5
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Suppose we have a hard to calculate function f. We plot it like e.g.

Plot3D[f[x,y],{x,-5,5},{y,-5,5},MaxRecursion->5,PlotPoints->30,PlotRange->All]

After some long calculation this gives us a nice image, it can be rotated and all, but suddenly we want to look at a density plot of f. We can of course repeat the whole long calculation with DensityPlot, but it's wasteful. We could instead have pre-calculated a table of values of f using Table, but this would imply homogeneous (or some manually-parametrized) grid, which can be an inefficient (or hard to implement) choice for many functions.

So what is needed is a way to sample the function as e.g. Plot3D would do it with given MaxRecursion and PlotPoints, but instead of putting the result into a graphics box, put it into a variable as a list of coordinates or whatever form suitable for List*Plot* family of functions. How can this be done?

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Say for example :

 gr00 = Plot3D[
            Sin[x y],
            {x, -5, 5}, {y, -5, 5},
            MaxRecursion -> 5, PlotPoints -> 30, PlotRange -> All]  

enter image description here

The data, including the mesh, are the first element of GraphicsComplex[...] in gr00 :

gr00 // InputForm // Short  

enter image description here

Then :

ListDensityPlot[gr00[[1, 1]]]  

enter image description here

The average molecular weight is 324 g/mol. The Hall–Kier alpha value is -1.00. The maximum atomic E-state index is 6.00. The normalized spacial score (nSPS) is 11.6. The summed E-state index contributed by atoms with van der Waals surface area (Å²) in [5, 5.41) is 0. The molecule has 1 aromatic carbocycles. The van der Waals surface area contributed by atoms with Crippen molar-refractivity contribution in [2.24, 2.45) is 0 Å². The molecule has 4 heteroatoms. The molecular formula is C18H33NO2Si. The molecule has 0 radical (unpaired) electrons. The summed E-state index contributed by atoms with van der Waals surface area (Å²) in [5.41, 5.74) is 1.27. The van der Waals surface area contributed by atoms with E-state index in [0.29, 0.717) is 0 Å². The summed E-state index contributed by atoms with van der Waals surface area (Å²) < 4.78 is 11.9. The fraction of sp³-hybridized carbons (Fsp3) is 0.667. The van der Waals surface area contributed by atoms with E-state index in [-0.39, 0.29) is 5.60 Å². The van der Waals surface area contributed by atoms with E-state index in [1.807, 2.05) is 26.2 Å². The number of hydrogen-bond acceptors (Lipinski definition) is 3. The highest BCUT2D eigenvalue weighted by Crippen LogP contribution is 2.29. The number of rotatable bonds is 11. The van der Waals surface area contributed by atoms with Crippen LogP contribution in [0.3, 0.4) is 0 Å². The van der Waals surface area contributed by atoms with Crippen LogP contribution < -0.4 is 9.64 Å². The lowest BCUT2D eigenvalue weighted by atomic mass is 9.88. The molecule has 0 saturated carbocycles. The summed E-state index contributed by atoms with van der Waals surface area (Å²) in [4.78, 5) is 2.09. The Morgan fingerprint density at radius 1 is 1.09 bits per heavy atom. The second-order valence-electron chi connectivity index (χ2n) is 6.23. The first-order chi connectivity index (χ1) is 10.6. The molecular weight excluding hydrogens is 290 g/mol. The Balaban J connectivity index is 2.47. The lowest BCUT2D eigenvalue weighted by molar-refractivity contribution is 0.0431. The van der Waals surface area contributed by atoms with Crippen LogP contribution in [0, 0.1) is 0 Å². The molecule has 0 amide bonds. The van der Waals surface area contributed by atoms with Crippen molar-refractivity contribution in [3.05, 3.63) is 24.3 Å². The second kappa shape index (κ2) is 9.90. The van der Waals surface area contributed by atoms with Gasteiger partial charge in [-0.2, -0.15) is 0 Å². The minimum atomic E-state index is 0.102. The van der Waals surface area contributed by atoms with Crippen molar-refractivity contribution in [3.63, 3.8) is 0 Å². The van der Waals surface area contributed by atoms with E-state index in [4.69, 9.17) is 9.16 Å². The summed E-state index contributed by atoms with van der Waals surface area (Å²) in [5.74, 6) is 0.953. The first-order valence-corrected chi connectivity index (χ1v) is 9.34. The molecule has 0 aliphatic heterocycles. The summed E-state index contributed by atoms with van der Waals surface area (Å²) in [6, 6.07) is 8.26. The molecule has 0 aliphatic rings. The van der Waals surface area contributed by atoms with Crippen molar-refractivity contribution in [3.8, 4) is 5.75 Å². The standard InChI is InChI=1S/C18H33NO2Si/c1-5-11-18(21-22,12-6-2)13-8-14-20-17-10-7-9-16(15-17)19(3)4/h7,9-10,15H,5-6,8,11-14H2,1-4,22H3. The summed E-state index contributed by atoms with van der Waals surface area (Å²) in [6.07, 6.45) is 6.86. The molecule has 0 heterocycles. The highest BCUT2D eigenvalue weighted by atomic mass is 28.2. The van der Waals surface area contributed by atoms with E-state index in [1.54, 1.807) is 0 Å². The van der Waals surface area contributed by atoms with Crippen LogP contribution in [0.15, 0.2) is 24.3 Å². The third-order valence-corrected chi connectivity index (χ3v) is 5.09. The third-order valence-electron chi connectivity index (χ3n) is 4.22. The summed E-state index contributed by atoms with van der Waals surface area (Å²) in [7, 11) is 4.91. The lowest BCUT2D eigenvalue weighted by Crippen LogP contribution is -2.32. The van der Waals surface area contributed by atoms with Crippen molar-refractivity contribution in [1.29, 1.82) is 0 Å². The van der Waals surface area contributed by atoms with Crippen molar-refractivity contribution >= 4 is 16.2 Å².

ListDensityPlot[gr00[[1, 1]], Mesh -> All]  

enter image description here

You can even do a copy-paste of your graphic inside the ListDensityPlot, the data are not lost :

enter image description here

--> same result as above

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  • 2
    $\begingroup$ I like this, but it does depend on the internal, undocumented structure of an object $\endgroup$ – mikado Sep 4 '16 at 5:27
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    $\begingroup$ @mikado The doc of Plot3D says : "Plot3D returns GraphicsComplex[data]]" without saying what is exactly data. You can use a more robust extraction of data with something like Cases[...,GraphicsComplex[___],{1,Infinity}]. The philosophy not do mix data and presentation (tick...) is stable on mathematica since the beginning. I think that the main risk is to have the Graphics[...] form instead of GraphicsComplex (see Normal[ComplexExpand[..]]), because GraphicsComplex[] was only introduced in 2007. So effectively, I only use this is interactive sessions. $\endgroup$ – andre314 Sep 4 '16 at 9:48

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